1 WO NOT FOR PUBLICATION 2 3 4 5 6 IN THE UNITED STATES DISTRICT COURT 7 FOR THE DISTRICT OF ARIZONA 8 9 Prescott Lakes Community Association Incorporated, 10 Plaintiff, 11 12 13 No. CV-14-08201-PCT-JJT ORDER v. Auto-Owners Insurance Company, et al., Defendants. 14 15 At issue is Defendant Auto-Owners Insurance Company’s (“Auto-Owners”) 16 Motion for Summary Judgment Regarding Morris Agreement (Doc. 40, Mot.), to which 17 Plaintiff Prescott Lakes Community Association, Inc. (the “Association”) filed a 18 Response (Doc. 48, Resp.), and Auto-Owners filed a Reply (Doc. 51, Reply). The Court 19 finds these matters appropriate for decision without oral argument. See LRCiv 7.2(f). For 20 the reasons that follow, the Court grants in part and denies in part Defendant Auto- 21 Owners’ Motion for Summary Judgment as to the validity of the Settlement Agreement 22 and Stipulated Judgment. 23 I. BACKGROUND 24 The following facts are undisputed unless otherwise noted. The insurance dispute 25 at issue arises out of claims asserted in an underlying construction defect lawsuit. See 26 Prescott Lakes Cmty. Assoc., Inc. v. Canavast Builders, Inc. et al., No. CV2011-01685 27 (the “underlying lawsuit”). The underlying lawsuit involved construction of Willow Park 28 Estates – 23 duplex buildings with 26 single family units – at Prescott Lakes Community. 1 Willow Park Estates was built from 2004 to 2006, and in 2011, the Prescott Lakes 2 Community Association filed the underlying lawsuit naming the following entities as 3 defendants and alleging that they were involved in the development and sale of the 4 property: Canavest Builders, Inc.; Canavest Development, LLC; Canavest Development 5 II, LLC; The Canavest Group; and Willow Park/Canavest, LLLP. The Association 6 alleges construction defects related to the property and claimed damages of 7 $2,045,136.74 for the cost to repair all defects and $245,834.10 for interim repair costs. 8 The Association also claims expert and attorney fees and costs, which it alleges are still 9 accruing. 10 Auto-Owners issued an insurance policy to The Canavast Group and related 11 entities that was effective August 1, 2004 through August 1, 2010. Canavest 12 Development, LLC, Canavest Development II, LLC, and WPE/Canavest, LLLP were 13 named insured on the policy from August 1, 2004 through August 1, 2006. In the 14 underlying lawsuit, Auto-Owners provided a defense to its insured. It first reserved all of 15 its rights in a 2012 reservation of rights letter; then on June 3, 2013, it issued an updated 16 reservation of rights letter; and then on May 21, 2014, it issued another updated 17 reservation of rights letter (the “Munzer letter”). 18 Auto-Owners maintains that in the 2014 Munzer letter, it withdrew its reservation 19 of rights with respect to certain claims and maintained its reservation as to the remaining 20 claims. The Munzer letter included a section entitled “Withdrawal of Reservation of 21 Rights as to Certain Claims,” and, below that heading, a list of damages/repairs for which 22 Auto-Owners maintains it specifically withdrew its reservation of rights. The Association 23 objects to Auto-Owners’ assertion and maintains that Auto-Owners did not specifically 24 withdraw its reservation as to certain damages/repairs because the letter did not identify 25 specific claims or amounts. 26 On September 24, 2014, the Association and the insureds/defendants in the 27 underlying case entered into a Morris agreement under which the parties settled the 28 claims and the Association obtained an assignment of all claims against Auto-Owners. -2- 1 Under the Morris agreement, the parties entered into a stipulated judgment against 2 Canavest Builders, Inc.; Canavest Development, LLC; Canavest Development II, LLC; 3 The Canavest Group; and Willow Park/Canavest, LLLP for $2.5 million, and a judgment 4 in the underlying case was entered on October 10, 2014.1 The Association covenanted not 5 to execute against the insureds/defendants in the underlying case. The judgment only 6 provides one lump sum amount against all defendants. The Association alleges that the 7 Morris agreement is valid and reasonable and that the sum set forth in the stipulated 8 judgment is covered under the Auto-Owners’ policies. 9 In its Controverting Statement of Facts, the Association states that, through 10 Canavest’s attorneys, it provided Auto-Owners with the following: Prescott 11 Lakes/Willow Park Estate Association’s Interim Repair Chart dated March 3, 2014; 12 Nautilus General Contractors’ Preliminary Estimate of Costs Willow Park Estates dated 13 May 5, 2014; and Nautilus Building Consultants, Inc.’s Report of Findings for Willow 14 Park Estates dated May 5, 2014. 15 In its Controverting Statement of Facts, the Association also sets forth the groups 16 of interim repair invoices as listed in Auto-Owners’ Munzer letter and states what the 17 Association “guessed” Auto-Owners was referring to. The Association alleges that Auto- 18 Owners did not set forth a specific sum for which it would indemnify Canavest regarding 19 the repair invoices and that the repairs as Auto-Owners listed them excluded additional 20 services and repairs listed in the original invoices. Auto-Owners further alleges that the 21 original invoices did not itemize costs for individual repairs, but only listed one lump 22 sum. The Court now resolves Auto-Owners’ Motion for Summary Judgment regarding 23 the Morris agreement. 24 /// 25 /// 26 /// 27 28 1 The Court refers to the settlement agreement and stipulated judgment together as the “Morris agreement” throughout this Order. -3- 1 II. LEGAL STANDARDS 2 A. Summary Judgment 3 Under Rule 56(c) of the Federal Rules of Civil Procedure, summary judgment is 4 appropriate when: (1) the movant shows that there is no genuine dispute as to any 5 material fact; and (2) after viewing the evidence most favorably to the non-moving party, 6 the movant is entitled to prevail as a matter of law. Fed. R. Civ. P. 56; Celotex Corp. v. 7 Catrett, 477 U.S. 317, 322–23 (1986); Eisenberg v. Ins. Co. of N. Am., 815 F.2d 1285, 8 1288–89 (9th Cir. 1987). Under this standard, “[o]nly disputes over facts that might affect 9 the outcome of the suit under governing [substantive] law will properly preclude the 10 entry of summary judgment.” Anderson v. Liberty Lobby, Inc., 477 U.S. 242, 248 (1986). 11 A “genuine issue” of material fact arises only “if the evidence is such that a reasonable 12 jury could return a verdict for the non-moving party.” Id. 13 In considering a motion for summary judgment, the court must regard as true the 14 non-moving party’s evidence if it is supported by affidavits or other evidentiary material. 15 Celotex, 477 U.S. at 324; Eisenberg, 815 F.2d at 1289. The non-moving party may not 16 merely rest on its pleadings; it must produce some significant probative evidence tending 17 to contradict the moving party’s allegations, thereby creating a question of material fact. 18 Anderson, 477 U.S. at 256–57 (holding that the plaintiff must present affirmative 19 evidence in order to defeat a properly supported motion for summary judgment); First 20 Nat’l Bank of Ariz. v. Cities Serv. Co., 391 U.S. 253, 289 (1968). 21 “A summary judgment motion cannot be defeated by relying solely on conclusory 22 allegations unsupported by factual data.” Taylor v. List, 880 F.2d 1040, 1045 (9th Cir. 23 1989). “Summary judgment must be entered ‘against a party who fails to make a showing 24 sufficient to establish the existence of an element essential to that party’s case, and on 25 which that party will bear the burden of proof at trial.’” United States v. Carter, 906 F.2d 26 1375, 1376 (9th Cir. 1990) (quoting Celotex, 477 U.S. at 322). 27 28 -4- 1 B. Liability Insurance Contracts 2 In a liability insurance contract, the insurer agrees to indemnify the insured if 3 liability under the policy is established. United Servs. Auto. Ass’n v. Morris, 741 P.2d 4 246, 250 (Ariz. 1987). The insurer “obligates itself to defend any claim potentially 5 covered by the policy.” Id. The insured also has an obligation under the insurance policy 6 and must cooperate with the insurer when the insurer defends the insured in accordance 7 with the insurer’s contractual obligation. Id. The insured “may not settle with the 8 claimant without breaching the cooperation clause [in the insurance policy] unless the 9 insurer first breaches one of its contractual duties.” Id. “If the insurer performs its 10 obligations, the cooperation clause applies with full force, and settlement by the insured 11 constitutes a breach of the [insurance] policy.” Id. at 250–51. 12 Where the insurer asserts a coverage defense and defends the insured under a 13 reservation of rights, not unconditionally assuming liability under the policy, there is no 14 breach of the cooperation clause if the insured enters into a settlement agreement with the 15 claimant without the insurer’s consent. Id. at 252. Under Morris, an agreement can be 16 made that allows a plaintiff and defendant, “whose insurer will only defend under a 17 reservation of rights, to agree that judgment may be entered against the defendant in a 18 specified amount with the understanding that the plaintiff will not execute on the 19 judgment against the defendant.” Munzer v. Feola, 985 P.2d 616, 618 (Ariz. Ct. App. 20 1999). The plaintiff may then “proceed against the defendant’s insurer, and if the plaintiff 21 prevails on the coverage issue, it may collect its judgment from the insurer to the extent 22 that the judgment is what a reasonable and prudent defendant would have paid to settle 23 the case.” Id. at 618–19. Where the insurer issues a reservation of rights, it must “fairly 24 inform the insured of the insurer’s position.” Desert Ridge Resort LLC v. Occidental Fire 25 & Cas. Co. of N. Carolina, No. CV-14-01870-PHX-DLR, 2015 WL 6600079, at *3 (D. 26 Ariz. Oct. 7, 2015) (quoting Equity Gen. Ins. Co. v. C & A Realty Co., 715 P.2d 768, 771 27 (Ariz. Ct. App. 1985)). 28 -5- 1 III. ANALYSIS 2 A. Munzer Letter 3 In Munzer, the Arizona Court of Appeals considered the validity of a Morris 4 agreement where an insurer was only defending some, but not all, of the claims against 5 the insured under a reservation of rights. 985 P.2d at 616. Munzer involved the insurers of 6 an insured law firm that originally offered to defend the firm with a reservation of rights 7 as to all claims, but later, partially withdrew their reservation of rights as to the claim for 8 general damages while continuing to defend the malpractice claim under a reservation of 9 rights. Id. at 618. The claimants and the insured law firm entered into a settlement 10 agreement for all claims with a judgment that was approximately all of the claimant’s 11 alleged damages entered against the insured law firm. Id. at 619. The court held that the 12 Morris agreement was valid only as to the claims for which the insurer reserved its rights. 13 Id. at 619–21. Because the insurer withdrew its reservation of rights as to the general 14 damages claim against the insured law firm, the insured law firm breached the 15 cooperation clause of the insurance contract and voided the policy as to that claim by 16 entering into the Morris agreement. Id. at 621. The court did not hold that the entire 17 Morris agreement was invalid, but only that part involving the claims for which the 18 insurer withdrew its reservation of rights. 19 Auto-Owners argues that its May 21, 2014 Munzer letter clearly set forth that it 20 was withdrawing its reservation of rights as to certain damages and repairs. (Reply at 5– 21 9.) Auto-Owners contends that, as a result, the Morris agreement is invalid because it 22 includes claims that Auto-Owners withdrew its reservation of rights to and thus the 23 insured, Canavest, breached the cooperation clause. The Association argues that Auto- 24 Owners’ Munzer letter was illusory and did not unconditionally agree to indemnify 25 Canavast for any certain claim. (Resp. at 9.) The Association contends that, from the 26 letter, it was unascertainable what Auto-Owners was specifically indemnifying because 27 the damages/repairs listed in the letter did not identify which invoices they were 28 associated with and the damages/repairs referred to were specific items included as part -6- 1 of lump sum invoices for which there were no individual costs. (Resp. at 11–16.) The 2 Association also argues that the Munzer letter was ineffective because the 3 damages/repairs listed could only be made in conjunction with other repairs for which 4 Auto-Owners did not withdraw its reservation of rights. (Resp. at 11.) 5 This case presents a situation similar to that in Munzer because Auto-Owners 6 changed its position from defending under a complete reservation of rights to 7 withdrawing its reservation of rights as to certain claims in its Munzer letter. (See Munzer 8 letter at 15.) Despite the Association’s contention that the Munzer letter was illusory, the 9 Court finds that, taken as a whole, the Munzer letter fairly informed a reader of average 10 intelligence that Auto-Owners was withdrawing its reservation of rights as to certain 11 damages/repairs. See Equity Gen. Ins. Co., 715 P.2d at 770–71. The first page of the 12 Munzer letter states: 13 14 15 16 17 18 19 20 Auto-Owners further recognizes, however, that some of the claims may be covered, in which case Auto-Owners will indemnify those entities that qualify as insureds for those claims. Auto-Owners has determined that it will continue to provide this defense to the Canavest entities under a reservation of rights for certain claims as asserted herein, but withdraws its reservation of rights as to other claims. (Munzer letter at 1.) The Munzer letter then includes a section under the heading “WITHDRAWAL OF RESERVATION OF RIGHTS AS TO CERTAIN CLAIMS,” which states: 21 22 23 24 25 Based upon the information that Auto-Owners has obtained during the course of its investigation in this matter, and subject to all of the other applicable terms, provisions and exclusions contained in the policy, it appears that coverage may be available to the extent that any insured is found liable for the following damages/repairs, as have been claimed by plaintiff in this lawsuit and set forth in the above-noted reports. 26 (Munzer letter at 15.) The letter then lists the types of damages/repairs, such as stucco 27 and roof tile, and specific repairs identified by date, type of repair, and Bates number. 28 (See Munzer letter at 15–17.) -7- 1 2 After the list of the various repairs, the letter clarifies Auto-Owners’ withdrawal of its reservation of rights: 3 4 5 6 7 8 9 10 11 12 13 14 15 16 17 18 19 20 21 22 23 24 25 26 27 Auto-Owners does not reserve its rights as to those items of resultant damage, as itemized above, and will agree to indemnify any insured entity should it be found liable for this resultant damage and the associated repairs for such damages, as itemized above. This withdrawal of the reservation of rights includes only those bolded items listed above, as set forth in the Nautilus Estimate of Costs, and the specific repairs designated above, as included in the Interim Repair Chart. Further, this withdrawal of the reservation of rights applies only to such damage, as set forth above, that occurred prior to 8/1/06. (Munzer letter at 17) (emphasis in original). The Munzer letter goes on to discuss that Auto-Owners continues to reserve its rights relating to such damage, “other than as identified above for which Auto-Owners has expressly withdrawn its reservation of rights.” (Munzer letter at 19) (emphasis in original). Finally, the letter cites to Morris and Munzer, noting that any settlement the insured enters into for any claim for which AutoOwners “has accepted coverage or withdrawn its reservation of rights” will violate the conditions of the insurance policy. (Munzer letter at 20.) The Association points to language in the Munzer letter that it contends evinces its illusory nature. The Association refers to the following language: “some of the claims may be covered” (Munzer letter at 1; Resp. at 10) (emphasis added); “it appears that coverage may be available to the extent that any insured is found liable for the following damages/repairs” (Munzer letter at 15; Resp. at 10) (emphasis added); and “[t]o the extent that the faulty work itself and/or the faulty product itself has resulted in damage to other property, Auto-Owners does not reserve its rights” (Munzer letter at 17; Resp. at 10) (emphasis added). The Association also points to language on page 18 of the Munzer letter, under the heading “CONTINUING RESERVATION OF RIGHTS,” and notes that Auto-Owners never defined the specified scope of the phrase “your work” as included in the policy (Munzer letter at 18; Resp. at 10–11). Finally, the Association 28 -8- 1 points to the above-quoted language on page 19 of the Munzer letter, contending that it 2 states that Auto-Owners may not cover anything. (Resp. at 11.) 3 The Court does not find persuasive the Association’s references to the somewhat 4 vague language scattered throughout the Munzer letter and the language under the 5 “Continuing Reservation of Rights” section. The Munzer letter clearly provided a section 6 entitled “Withdrawal of Reservation of Rights as to Certain Claims,” provided a detailed 7 list of damages/repairs, and stated that Auto-Owners “does not reserve its rights as to 8 those items of resultant damage, as itemized above.” (Munzer letter at 15–17) (emphasis 9 in original). Moreover, the Munzer letter instructed the insured to advise Auto-Owners if 10 the insured believed that Auto-Owners misstated or omitted any material facts. (Munzer 11 letter at 19.) The Court determines that, taken as a whole, the Munzer letter fairly 12 informed the Association of Auto-Owners’ intent to withdraw its reservation of rights as 13 to certain, listed damages/repairs. Accordingly, Auto-Owners withdrew its reservation of 14 rights as to certain claims, barring a settlement agreement as to those claims. See Munzer, 15 985 P.2d at 619–21. 16 B. Morris Agreement 17 Auto-Owners argues that because it withdrew its reservation of rights as to certain 18 claims in its Munzer letter, the insured was barred from entering into a settlement 19 agreement as to those claims, and because the Morris agreement included those claims, 20 the Morris agreement is invalid as a matter of law. (Mot. at 9–13.) Although the Morris 21 agreement did not distinguish between covered and non-covered claims and only 22 provided for a lump-sum payment, the Morris agreement is not invalid as a whole. As in 23 Munzer, the Morris agreement is valid with respect to those claims that Auto-Owners had 24 reserved its rights, but invalid with respect to the claims for which Auto-Owners had 25 withdrawn its reservation of rights pursuant to the Munzer letter. See Munzer, 985 P.2d at 26 621. 27 The Court agrees with Auto-Owners that because the Morris agreement in this 28 case does not allocate between covered and non-covered claims, this case is different than -9- 1 Munzer, where the two claims at issue and the associated damages were clearly 2 delineated. In this case, the Court cannot yet determine what portion of the $2.5 million 3 Morris agreement is attributable to covered and non-covered claims or claims identified 4 in the Munzer letter. This uncertainty, however, will be resolved in the next steps in this 5 case and does not require the invalidation of the entire Morris agreement, as Auto- 6 Owners contends. 7 IV. CONCLUSION 8 The Munzer letter fairly informed a reasonable reader, including the Association, 9 that Auto-Owners was withdrawing its reservation of rights as to some claims, and the 10 Morris agreement is valid as to only those claims for which Auto-Owners reserved its 11 rights. The Court recognizes the continuing uncertainty regarding the scope of the 12 withdrawal of Auto-Owners’ reservation of rights in the Munzer letter and thus, what the 13 Morris agreement could include. Given what is before the Court thus far, it cannot yet 14 make that determination, but will do so in the next steps of this case. 15 When parties have entered into a Morris agreement, neither the fact nor amount of 16 liability in the settlement or stipulated judgment is binding on the insurer unless the 17 claimant can show that the settlement was reasonable and prudent under all the 18 circumstances. See Morris, 741 P.2d at 253; Munzer, 985 P.2d at 618–19. The parties are 19 given the opportunity to present their arguments in a reasonableness hearing – an 20 evidentiary hearing “where the stipulated damages amount, or stipulated judgment, in a 21 . . . Morris agreement . . . is subject to review or the amount has been left open and is to 22 be determined by the trial judge or fact finder without reference to a figure stipulated to 23 by the parties.” Himes v. Safeway Ins. Co., 66 P.3d 74, 79 (Ariz. Ct. App. 2003). Thus, 24 while uncertainty with regard to the Morris agreement still exists, such uncertainty will 25 be resolved through the litigation of the underlying claims, including the determination of 26 the insurance policy coverage and the reasonableness of the Morris agreement. 27 The Court acknowledges Auto-Owners’ request to strike the Declaration of 28 William Shore (Doc. 50), submitted in support of the Association’s Response. (See - 10 - 1 Doc. 52 at 3, 4, 7.) Because the Court did not consider the Declaration in its resolution of 2 Auto-Owners’ Motion, the Court denies Auto-Owners’ request to strike the Declaration 3 as moot. 4 Finally, the Court finds that there is no question of material fact as to the validity 5 of the settlement agreement and stipulated judgment. The Court finds that the Morris 6 agreement is valid as to those claims for which Auto-Owners reserved its rights and 7 invalid as to those claims for which Auto-Owners withdrew its rights. The Court thus 8 declines to invalidate the entire Morris agreement. 9 IT IS THEREFORE ORDERED granting in part and denying in part Defendant 10 Auto-Owners’ Motion for Summary Judgment Regarding Morris Agreement (Doc. 40). 11 The Morris agreement is valid as to those claims for which Auto-Owners agreed to 12 defend under a reservation of rights and invalid as to claims for which Auto-Owners 13 withdrew its reservation of rights. IT IS FURTHER ORDERED resetting discovery deadlines pursuant to the Court’s 14 15 September 24, 2015 Order (Doc. 54), as follows: 16 1. Fact discovery shall be completed by March 11, 2016. 17 2. All discovery must be completed by March 11, 2016. 3. 18 The parties must complete all pre-trial disclosure required under Fed. R. 19 Civ. P. 26(a)(3), of all exhibits to be used and all witnesses to be called at trial, on or 20 before January 15, 2016. 4. Good Faith Settlement discussions are to be held no later than April 15, 23 5. All dispositive motions shall be filed no later than May 13, 2016. 24 6. All other aspects of the Court’s scheduling Order (Doc. 54) remain in 21 22 25 26 2016. effect. Dated this 16th day of December, 2015. 27 28 Honorable John J. Tuchi United States District Judge - 11 -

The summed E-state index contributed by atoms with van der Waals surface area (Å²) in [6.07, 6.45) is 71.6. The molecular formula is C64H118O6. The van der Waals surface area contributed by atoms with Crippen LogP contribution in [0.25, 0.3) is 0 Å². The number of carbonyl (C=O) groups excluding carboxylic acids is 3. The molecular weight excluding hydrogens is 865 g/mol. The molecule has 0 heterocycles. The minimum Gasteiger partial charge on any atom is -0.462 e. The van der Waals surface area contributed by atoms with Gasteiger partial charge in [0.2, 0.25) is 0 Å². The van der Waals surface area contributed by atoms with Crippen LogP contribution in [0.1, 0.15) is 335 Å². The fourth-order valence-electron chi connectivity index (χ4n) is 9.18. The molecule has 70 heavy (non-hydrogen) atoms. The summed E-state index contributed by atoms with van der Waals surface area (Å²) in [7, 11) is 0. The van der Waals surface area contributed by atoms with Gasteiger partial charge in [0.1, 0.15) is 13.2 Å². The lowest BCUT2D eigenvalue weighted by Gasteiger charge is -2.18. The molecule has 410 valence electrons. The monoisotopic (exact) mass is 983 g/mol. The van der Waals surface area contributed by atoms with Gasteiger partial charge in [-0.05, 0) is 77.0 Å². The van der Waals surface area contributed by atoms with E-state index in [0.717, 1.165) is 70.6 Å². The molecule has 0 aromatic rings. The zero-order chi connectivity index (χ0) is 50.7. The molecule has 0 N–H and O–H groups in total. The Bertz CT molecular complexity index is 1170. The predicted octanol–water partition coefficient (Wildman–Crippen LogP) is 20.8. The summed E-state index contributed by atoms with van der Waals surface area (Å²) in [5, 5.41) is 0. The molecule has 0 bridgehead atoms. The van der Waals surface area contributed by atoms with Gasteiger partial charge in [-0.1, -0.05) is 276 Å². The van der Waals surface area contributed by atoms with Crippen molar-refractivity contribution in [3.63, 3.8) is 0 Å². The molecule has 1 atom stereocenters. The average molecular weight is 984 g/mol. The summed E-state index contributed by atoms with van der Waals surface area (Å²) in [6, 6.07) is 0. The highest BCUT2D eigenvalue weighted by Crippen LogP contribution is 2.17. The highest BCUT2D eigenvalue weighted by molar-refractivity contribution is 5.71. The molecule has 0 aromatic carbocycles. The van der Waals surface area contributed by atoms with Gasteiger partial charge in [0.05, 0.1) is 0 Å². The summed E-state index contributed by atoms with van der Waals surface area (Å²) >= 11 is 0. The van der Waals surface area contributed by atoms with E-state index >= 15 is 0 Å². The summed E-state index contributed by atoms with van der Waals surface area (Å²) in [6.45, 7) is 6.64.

Disclaimer: Justia Dockets & Filings provides public litigation records from the federal appellate and district courts. These filings and docket sheets should not be considered findings of fact or liability, nor do they necessarily reflect the view of Justia.

Why Is My Information Online?